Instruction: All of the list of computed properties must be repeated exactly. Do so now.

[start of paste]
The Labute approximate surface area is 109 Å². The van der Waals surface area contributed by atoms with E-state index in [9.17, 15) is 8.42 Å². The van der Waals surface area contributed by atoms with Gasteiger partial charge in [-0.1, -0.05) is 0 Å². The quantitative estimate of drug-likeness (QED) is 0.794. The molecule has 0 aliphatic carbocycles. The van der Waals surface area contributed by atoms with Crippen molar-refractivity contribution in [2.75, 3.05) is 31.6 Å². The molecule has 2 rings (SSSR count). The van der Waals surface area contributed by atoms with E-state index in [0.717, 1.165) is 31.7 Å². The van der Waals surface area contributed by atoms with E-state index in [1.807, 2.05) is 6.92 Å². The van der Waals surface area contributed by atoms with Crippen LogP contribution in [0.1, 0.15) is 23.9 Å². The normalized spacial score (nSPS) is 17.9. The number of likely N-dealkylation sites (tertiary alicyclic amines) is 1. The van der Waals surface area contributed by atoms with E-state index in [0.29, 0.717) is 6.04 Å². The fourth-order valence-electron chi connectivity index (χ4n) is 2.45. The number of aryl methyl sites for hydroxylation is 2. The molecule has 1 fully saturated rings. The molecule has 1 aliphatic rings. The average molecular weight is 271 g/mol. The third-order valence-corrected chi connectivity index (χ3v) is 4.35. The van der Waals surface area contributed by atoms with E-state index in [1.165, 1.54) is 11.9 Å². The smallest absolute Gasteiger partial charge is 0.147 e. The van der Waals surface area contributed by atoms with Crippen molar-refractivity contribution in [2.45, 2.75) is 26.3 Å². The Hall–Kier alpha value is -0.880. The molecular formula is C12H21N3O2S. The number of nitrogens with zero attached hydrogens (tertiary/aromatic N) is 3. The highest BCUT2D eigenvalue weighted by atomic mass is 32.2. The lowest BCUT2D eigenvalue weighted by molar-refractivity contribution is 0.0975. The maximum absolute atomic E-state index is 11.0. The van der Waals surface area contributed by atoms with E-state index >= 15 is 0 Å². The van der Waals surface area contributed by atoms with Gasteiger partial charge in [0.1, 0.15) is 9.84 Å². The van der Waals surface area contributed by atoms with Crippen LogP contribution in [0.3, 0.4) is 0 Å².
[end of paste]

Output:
The Labute approximate surface area is 109 Å². The van der Waals surface area contributed by atoms with E-state index in [9.17, 15) is 8.42 Å². The van der Waals surface area contributed by atoms with Gasteiger partial charge in [-0.1, -0.05) is 0 Å². The quantitative estimate of drug-likeness (QED) is 0.794. The molecule has 0 aliphatic carbocycles. The van der Waals surface area contributed by atoms with Crippen molar-refractivity contribution in [2.75, 3.05) is 31.6 Å². The molecule has 2 rings (SSSR count). The van der Waals surface area contributed by atoms with E-state index in [0.717, 1.165) is 31.7 Å². The van der Waals surface area contributed by atoms with E-state index in [1.807, 2.05) is 6.92 Å². The van der Waals surface area contributed by atoms with Crippen LogP contribution in [0.1, 0.15) is 23.9 Å². The normalized spacial score (nSPS) is 17.9. The number of likely N-dealkylation sites (tertiary alicyclic amines) is 1. The van der Waals surface area contributed by atoms with E-state index in [0.29, 0.717) is 6.04 Å². The fourth-order valence-electron chi connectivity index (χ4n) is 2.45. The number of aryl methyl sites for hydroxylation is 2. The molecule has 1 fully saturated rings. The molecule has 1 aliphatic rings. The average molecular weight is 271 g/mol. The third-order valence-corrected chi connectivity index (χ3v) is 4.35. The van der Waals surface area contributed by atoms with E-state index in [1.165, 1.54) is 11.9 Å². The smallest absolute Gasteiger partial charge is 0.147 e. The van der Waals surface area contributed by atoms with Crippen molar-refractivity contribution in [2.45, 2.75) is 26.3 Å². The Hall–Kier alpha value is -0.880. The molecular formula is C12H21N3O2S. The number of nitrogens with zero attached hydrogens (tertiary/aromatic N) is 3. The highest BCUT2D eigenvalue weighted by atomic mass is 32.2. The lowest BCUT2D eigenvalue weighted by molar-refractivity contribution is 0.0975. The maximum absolute atomic E-state index is 11.0. The van der Waals surface area contributed by atoms with E-state index >= 15 is 0 Å². The van der Waals surface area contributed by atoms with Gasteiger partial charge in [0.1, 0.15) is 9.84 Å². The van der Waals surface area contributed by atoms with Crippen LogP contribution in [0.3, 0.4) is 0 Å².